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When I was fourteen I went on a French exchange to the town of Moulins in central France. It was my first time abroad, and you might say that I was almost delirious with excitement. After a whistle stop tour of the sights and sounds of Paris, my fellow classmates and I found ourselves plunged, directly and fully, into the culture of the country I had been dreaming about for so long.  We arrived by train, and were soon paired off (a bit scarily I felt, for ones so young); shacked up with our pen pals and their families for a week. Escargots, cooked in garlic and slimy butter for dinner (yuk! I can still feel them sliding around in my mouth); petits pois, “vinaigrette”, it all just seemed so weird, slightly terrifying, and wonderful to an over-excited, easily stimulated, and very Francophile ‘budding linguist’ such as myself. Cela m’a beaucoup plu.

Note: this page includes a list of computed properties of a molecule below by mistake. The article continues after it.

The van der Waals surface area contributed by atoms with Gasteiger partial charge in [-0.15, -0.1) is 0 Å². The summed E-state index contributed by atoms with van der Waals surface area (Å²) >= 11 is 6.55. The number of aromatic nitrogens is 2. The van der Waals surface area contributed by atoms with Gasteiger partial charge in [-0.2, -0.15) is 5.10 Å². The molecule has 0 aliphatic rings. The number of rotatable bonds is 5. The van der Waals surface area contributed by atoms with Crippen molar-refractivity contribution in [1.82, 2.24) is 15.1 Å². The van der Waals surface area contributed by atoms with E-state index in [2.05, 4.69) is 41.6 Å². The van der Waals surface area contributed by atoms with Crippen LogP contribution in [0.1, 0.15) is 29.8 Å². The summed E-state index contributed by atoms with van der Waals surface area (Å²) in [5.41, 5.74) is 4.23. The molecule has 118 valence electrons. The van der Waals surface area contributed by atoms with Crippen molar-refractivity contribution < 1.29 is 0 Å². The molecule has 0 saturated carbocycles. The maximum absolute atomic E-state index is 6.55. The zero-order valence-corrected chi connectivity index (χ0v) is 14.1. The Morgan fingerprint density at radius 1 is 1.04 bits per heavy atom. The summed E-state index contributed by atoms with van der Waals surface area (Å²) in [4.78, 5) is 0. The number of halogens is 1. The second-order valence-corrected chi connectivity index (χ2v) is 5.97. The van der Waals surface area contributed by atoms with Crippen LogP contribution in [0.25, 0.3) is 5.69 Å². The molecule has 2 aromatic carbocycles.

One of the highlights of that holiday, I remember, was a trip to the fairground, where my crush, a cute girl with braces called Laetitia, was all eyes, and so was I, and the sweet aromas hanging on the air, different, but familiar (is the rush of the fairground not universal?) were such a thrill. I always loved such places in England as well; the sugared clash of the cold, Yuleish wintry air and the tantalizing, caramelized steam that hung in nimbulus streams on the zingy atmosphere of Saturday night; the mischievousness of the dodgem cars, when you would deliberately bump and crash some giggling, hapless victims into hilarious mercy; that sadness – always out there, waiting in bushes – coated in pink and yellow, sugar glazed delight. And upon smelling this mood-lifting oddity by L’Artisan Parfumeur the other day ( Bertrand Duchaufour at his most playful), I was lifted out of my moment and plunged back, dreamily, into that world of fun, love, and French sweets: those rule-rubbing days when afternoons bled into evenings and the fair came to town: the cold, deep-pocketed frissons you felt at the clown-terror lurking at the concreted edges of the park; the lure of strangers; the dangers in those wild, mechanized rides.